For Immediate Release
Contact: Kyla Kruse, 217-546-6815
Stay Safe after the Storm
Tips for Avoiding Hazards after Severe Weather
(SPRINGFIELD, IL) — Tornadoes and storms with high-speed winds, heavy rains, and lightning can be frightening events. After a storm, your first instinct might be to return to life as usual, but safety is as important after the storm as it is during the storm.
“People may feel a sense of relief after a severe weather event,” says Molly Hall, director of the Safe Electricity program. “It is important that people know the dangers that linger after a storm and know how to stay safe.”
Safe Electricity recommends the following safety precautions:
- Just because power lines are damaged does not mean they are dead. Downed power lines, stray wires, and debris in contact with them all have the potential to deliver a fatal shock. Stay away, and instruct others to do the same.
- Never enter a flooded basement if electrical outlets are under water. The water could be energized.
- Do not turn power off if you must stand in water to do so. Call your power company, and have them turn off power at the meter.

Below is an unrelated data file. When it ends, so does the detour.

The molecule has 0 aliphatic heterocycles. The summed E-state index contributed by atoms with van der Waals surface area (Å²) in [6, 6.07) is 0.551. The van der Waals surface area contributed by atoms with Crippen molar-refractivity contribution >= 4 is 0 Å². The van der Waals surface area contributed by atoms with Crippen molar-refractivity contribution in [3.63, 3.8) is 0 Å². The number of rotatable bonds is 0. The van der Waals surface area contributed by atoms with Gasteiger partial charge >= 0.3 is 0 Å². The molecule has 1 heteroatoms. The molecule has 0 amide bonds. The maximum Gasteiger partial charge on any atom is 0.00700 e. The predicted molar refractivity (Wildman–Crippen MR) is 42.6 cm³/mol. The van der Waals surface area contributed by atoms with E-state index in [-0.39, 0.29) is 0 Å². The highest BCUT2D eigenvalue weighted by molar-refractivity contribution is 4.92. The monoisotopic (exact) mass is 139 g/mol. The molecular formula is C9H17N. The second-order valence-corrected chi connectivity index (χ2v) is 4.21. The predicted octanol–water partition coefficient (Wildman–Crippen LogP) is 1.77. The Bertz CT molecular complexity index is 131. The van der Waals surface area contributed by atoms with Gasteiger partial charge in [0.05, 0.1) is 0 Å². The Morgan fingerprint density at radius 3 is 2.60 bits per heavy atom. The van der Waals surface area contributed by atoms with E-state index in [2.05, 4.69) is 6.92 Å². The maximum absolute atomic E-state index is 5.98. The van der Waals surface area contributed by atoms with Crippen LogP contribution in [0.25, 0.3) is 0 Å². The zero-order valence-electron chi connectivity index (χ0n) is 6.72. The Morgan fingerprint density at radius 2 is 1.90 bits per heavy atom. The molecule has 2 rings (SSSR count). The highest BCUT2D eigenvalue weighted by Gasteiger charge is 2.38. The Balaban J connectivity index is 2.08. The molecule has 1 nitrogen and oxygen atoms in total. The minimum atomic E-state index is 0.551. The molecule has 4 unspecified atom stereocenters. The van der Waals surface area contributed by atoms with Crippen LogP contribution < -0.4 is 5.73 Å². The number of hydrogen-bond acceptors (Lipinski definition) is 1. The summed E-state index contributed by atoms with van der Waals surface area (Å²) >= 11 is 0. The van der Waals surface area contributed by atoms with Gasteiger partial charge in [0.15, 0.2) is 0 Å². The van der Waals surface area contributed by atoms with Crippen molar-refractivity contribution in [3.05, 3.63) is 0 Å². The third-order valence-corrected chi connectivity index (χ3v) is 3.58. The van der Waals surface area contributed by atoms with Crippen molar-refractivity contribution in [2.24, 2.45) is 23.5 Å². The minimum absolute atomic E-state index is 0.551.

- Before entering storm-damaged buildings, make sure electricity and gas are turned off.
- Do not use water-damaged electronics before properly restoring them. Electric motors in appliances should be cleaned and reconditioned before use. It may be necessary to replace some of your appliances and electronics. Have your water-damaged items inspected and approved by a professional before using them.
- If you are driving and come along a downed power line, stay away and warn others to stay away. Contact emergency personal or your utility company to address the downed power line. If you do come in contact with a downed power line, do not leave the car. Wait for utility and emergency professionals to make sure the power line is de-energized before exiting the car.
- If you clean-up outdoors after a storm, do not use electronic equipment when it is raining or the ground is wet.
For more information on avoiding electrical hazards, visit SafeElectricity.org.
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The Energy Education Council is a 501 (c) 3 non-profit organization dedicated to promoting electrical safety and energy efficiency. Established in 1952, the Council is headquartered within the University of Illinois Extension, and serves as a forum for diverse utility and energy organizations to collaborate on the mutually vital issues of efficiency and safety. Learn more at www.EnergyEdCouncil.org.